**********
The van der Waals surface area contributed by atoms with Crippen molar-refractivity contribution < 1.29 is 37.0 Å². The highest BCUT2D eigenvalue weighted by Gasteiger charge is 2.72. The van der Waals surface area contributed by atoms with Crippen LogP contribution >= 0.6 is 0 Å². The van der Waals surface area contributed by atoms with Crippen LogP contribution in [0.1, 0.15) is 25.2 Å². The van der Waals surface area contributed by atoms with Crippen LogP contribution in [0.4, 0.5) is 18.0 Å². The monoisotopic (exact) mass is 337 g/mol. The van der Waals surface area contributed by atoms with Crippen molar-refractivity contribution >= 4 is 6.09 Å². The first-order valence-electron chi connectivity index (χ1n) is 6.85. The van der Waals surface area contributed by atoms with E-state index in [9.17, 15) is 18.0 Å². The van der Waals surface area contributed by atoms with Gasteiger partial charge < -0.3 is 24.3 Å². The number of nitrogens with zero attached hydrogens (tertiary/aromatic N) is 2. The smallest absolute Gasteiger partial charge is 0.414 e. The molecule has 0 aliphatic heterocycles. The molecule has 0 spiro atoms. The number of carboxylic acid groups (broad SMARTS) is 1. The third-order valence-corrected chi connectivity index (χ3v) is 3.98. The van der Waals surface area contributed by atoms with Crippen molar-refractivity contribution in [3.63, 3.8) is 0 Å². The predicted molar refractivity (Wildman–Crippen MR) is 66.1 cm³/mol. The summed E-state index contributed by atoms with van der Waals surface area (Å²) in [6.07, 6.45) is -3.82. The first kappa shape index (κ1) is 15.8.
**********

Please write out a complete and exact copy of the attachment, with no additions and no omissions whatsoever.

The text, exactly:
The van der Waals surface area contributed by atoms with Crippen molar-refractivity contribution < 1.29 is 37.0 Å². The highest BCUT2D eigenvalue weighted by Gasteiger charge is 2.72. The van der Waals surface area contributed by atoms with Crippen LogP contribution >= 0.6 is 0 Å². The van der Waals surface area contributed by atoms with Crippen LogP contribution in [0.1, 0.15) is 25.2 Å². The van der Waals surface area contributed by atoms with Crippen LogP contribution in [0.4, 0.5) is 18.0 Å². The monoisotopic (exact) mass is 337 g/mol. The van der Waals surface area contributed by atoms with Crippen molar-refractivity contribution >= 4 is 6.09 Å². The first-order valence-electron chi connectivity index (χ1n) is 6.85. The van der Waals surface area contributed by atoms with E-state index in [9.17, 15) is 18.0 Å². The van der Waals surface area contributed by atoms with Gasteiger partial charge < -0.3 is 24.3 Å². The number of nitrogens with zero attached hydrogens (tertiary/aromatic N) is 2. The smallest absolute Gasteiger partial charge is 0.414 e. The molecule has 0 aliphatic heterocycles. The molecule has 0 spiro atoms. The number of carboxylic acid groups (broad SMARTS) is 1. The third-order valence-corrected chi connectivity index (χ3v) is 3.98. The van der Waals surface area contributed by atoms with Crippen molar-refractivity contribution in [3.63, 3.8) is 0 Å². The predicted molar refractivity (Wildman–Crippen MR) is 66.1 cm³/mol. The summed E-state index contributed by atoms with van der Waals surface area (Å²) in [6.07, 6.45) is -3.82. The first kappa shape index (κ1) is 15.8.